Tuesday, November 23, 2010

What good is an encore performance if your voice dies before you get there?

After all these years of bigger and bigger live music shows, everyone that’s
been to a concert, large or small, expects any great show to have an encore.
So after singing, playing and entertaining the crowd for two or two and a
half hours on average, the crowd expects the artist or band to come out and
sing with the same excellence, energy and conviction another song or two to
close the show.

The problem is that the majority of singers are not singing it by design.
And primarily they deliver their performance by what I call, ‘playing it by
ear.’ That means that they do not have an adequate vocal technique or at
least the knowledge about it, which would allow them to save and protect
their voices, and make it last for hours on end.

Ultimately, they’re using the wrong set of muscles while singing and thus
using and abusing their vocal apparatus sometimes to the bitter end. It’s a
known fact that even Celine Dion once lost her voice during her concert.
Luckily she found a very knowledgeable Doctor of ENT (Ear Nose and Throat)
who, not only fixed the acquired damaged cause by improper technique, but
also no doubt showed her how to re-structure her voice in a different set of
muscles, and thus save and protect her voice up until the present day. I’m
not sure what means he used, but on the final analysis she was able to
acquire something similar to what I am teaching to every client of mine by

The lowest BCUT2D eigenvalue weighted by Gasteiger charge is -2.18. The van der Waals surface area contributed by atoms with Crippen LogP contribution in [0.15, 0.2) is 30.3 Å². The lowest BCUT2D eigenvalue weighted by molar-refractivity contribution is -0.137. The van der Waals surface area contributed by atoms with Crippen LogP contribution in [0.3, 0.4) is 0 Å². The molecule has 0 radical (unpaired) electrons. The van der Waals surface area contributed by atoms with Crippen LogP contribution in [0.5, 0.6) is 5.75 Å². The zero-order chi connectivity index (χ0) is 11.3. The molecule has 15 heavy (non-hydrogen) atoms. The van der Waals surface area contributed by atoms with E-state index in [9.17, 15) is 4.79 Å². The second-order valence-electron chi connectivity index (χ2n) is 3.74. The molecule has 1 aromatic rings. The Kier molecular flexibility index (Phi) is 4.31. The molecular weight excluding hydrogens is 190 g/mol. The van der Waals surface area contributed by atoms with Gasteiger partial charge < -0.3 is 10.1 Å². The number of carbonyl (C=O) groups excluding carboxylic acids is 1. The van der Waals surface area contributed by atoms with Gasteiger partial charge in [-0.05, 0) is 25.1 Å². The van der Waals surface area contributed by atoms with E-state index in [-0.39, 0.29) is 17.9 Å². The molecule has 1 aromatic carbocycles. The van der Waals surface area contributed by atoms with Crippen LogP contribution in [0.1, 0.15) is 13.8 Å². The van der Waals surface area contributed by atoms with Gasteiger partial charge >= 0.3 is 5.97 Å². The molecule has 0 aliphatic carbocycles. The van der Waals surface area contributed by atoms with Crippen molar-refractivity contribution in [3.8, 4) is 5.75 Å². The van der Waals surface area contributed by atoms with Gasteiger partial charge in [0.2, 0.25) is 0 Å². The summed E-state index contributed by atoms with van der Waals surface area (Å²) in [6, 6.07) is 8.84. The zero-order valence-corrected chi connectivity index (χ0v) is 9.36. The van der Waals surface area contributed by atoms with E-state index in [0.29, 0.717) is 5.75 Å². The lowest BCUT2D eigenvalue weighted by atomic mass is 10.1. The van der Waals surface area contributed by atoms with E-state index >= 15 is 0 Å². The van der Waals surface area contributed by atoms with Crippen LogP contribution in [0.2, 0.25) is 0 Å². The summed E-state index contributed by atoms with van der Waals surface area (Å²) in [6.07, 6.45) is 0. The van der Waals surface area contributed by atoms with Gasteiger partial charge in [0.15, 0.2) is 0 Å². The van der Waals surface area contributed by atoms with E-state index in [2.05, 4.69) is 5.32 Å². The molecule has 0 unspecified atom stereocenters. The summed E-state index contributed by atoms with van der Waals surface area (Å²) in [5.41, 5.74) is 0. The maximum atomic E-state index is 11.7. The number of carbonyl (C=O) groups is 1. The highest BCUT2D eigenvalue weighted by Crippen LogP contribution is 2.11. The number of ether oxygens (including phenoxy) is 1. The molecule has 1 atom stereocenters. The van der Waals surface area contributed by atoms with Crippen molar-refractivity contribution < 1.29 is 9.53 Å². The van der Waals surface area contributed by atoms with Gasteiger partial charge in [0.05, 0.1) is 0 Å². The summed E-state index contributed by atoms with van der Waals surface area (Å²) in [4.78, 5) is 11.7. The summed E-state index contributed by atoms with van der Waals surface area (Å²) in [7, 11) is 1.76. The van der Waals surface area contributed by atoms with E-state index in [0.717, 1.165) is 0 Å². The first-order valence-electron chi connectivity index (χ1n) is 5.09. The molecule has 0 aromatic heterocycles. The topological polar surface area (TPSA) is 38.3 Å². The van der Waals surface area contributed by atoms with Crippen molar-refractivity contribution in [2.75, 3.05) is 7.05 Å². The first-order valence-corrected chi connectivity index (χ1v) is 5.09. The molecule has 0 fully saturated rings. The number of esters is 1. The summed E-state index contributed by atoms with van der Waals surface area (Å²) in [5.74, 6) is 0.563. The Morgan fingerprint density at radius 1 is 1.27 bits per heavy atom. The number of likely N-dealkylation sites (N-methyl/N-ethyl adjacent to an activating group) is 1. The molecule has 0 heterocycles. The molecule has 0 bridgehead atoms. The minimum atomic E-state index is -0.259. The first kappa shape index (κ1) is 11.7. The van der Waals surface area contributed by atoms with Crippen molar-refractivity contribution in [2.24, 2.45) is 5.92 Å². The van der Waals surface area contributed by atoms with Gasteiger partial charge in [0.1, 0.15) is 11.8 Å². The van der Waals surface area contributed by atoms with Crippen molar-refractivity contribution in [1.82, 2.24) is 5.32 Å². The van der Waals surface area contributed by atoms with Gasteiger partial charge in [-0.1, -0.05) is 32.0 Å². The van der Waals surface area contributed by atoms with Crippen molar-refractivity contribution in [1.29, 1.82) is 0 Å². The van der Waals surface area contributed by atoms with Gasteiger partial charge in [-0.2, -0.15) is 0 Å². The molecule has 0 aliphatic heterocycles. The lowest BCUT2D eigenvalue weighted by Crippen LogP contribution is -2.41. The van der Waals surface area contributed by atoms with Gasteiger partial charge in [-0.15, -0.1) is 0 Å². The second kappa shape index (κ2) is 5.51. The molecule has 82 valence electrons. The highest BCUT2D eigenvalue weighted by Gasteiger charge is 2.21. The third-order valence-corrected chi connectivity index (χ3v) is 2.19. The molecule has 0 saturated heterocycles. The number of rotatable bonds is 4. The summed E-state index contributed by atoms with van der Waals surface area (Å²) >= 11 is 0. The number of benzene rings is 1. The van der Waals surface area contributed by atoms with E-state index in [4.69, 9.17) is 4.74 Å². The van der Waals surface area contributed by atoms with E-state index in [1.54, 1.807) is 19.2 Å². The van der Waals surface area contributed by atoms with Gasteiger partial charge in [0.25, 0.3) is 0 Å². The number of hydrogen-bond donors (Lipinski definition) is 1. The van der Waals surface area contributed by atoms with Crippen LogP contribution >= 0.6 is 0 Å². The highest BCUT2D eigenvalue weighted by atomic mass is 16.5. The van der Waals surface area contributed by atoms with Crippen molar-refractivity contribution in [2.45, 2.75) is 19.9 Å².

applying what I call the “Vocal Science Technique”. The core of this
technique is to re-structure your voice in a set of the facial muscles and
then put them to work in full conjunction and coordination with the
abdominal muscles, which will allow the performer to work smart and not
hard, and with minimum efforts achieve the maximum result. The facial
muscles in this equation will also play the role of the natural resonator or
amplifier and thus the voice will sound well placed, structured and
projected while simultaneously being supported by the physical body. As a
result, the tone, the conviction of the sound and the body of the sound will
dramatically improve. Furthermore, the enunciation and pronunciation of the
words as well as overall clarity of the sound will be achieved.

If the vocalist is well aware of all these components, his or her voice will
never be in jeopardy. And therefore the songs in the encore will sound just
as good as the ones at the beginning of the first set.

Afterall, couldn’t you agree that this type of show would be desirable on
both ends, for the performer and for the audience…?

1 comment:

  1. very interesting, thanks for telling me about this! its so easy to fall into bad habits when you're constantly performing, but just as easy to fall out of good ones when you find yourself busy and having to spend less time on rehearsing. A great reminder!

    Best,
    Eric Leigh
    www.ericaleigh.com
    @ericaleighmusic

    ReplyDelete

Gadget

This content is not yet available over encrypted connections.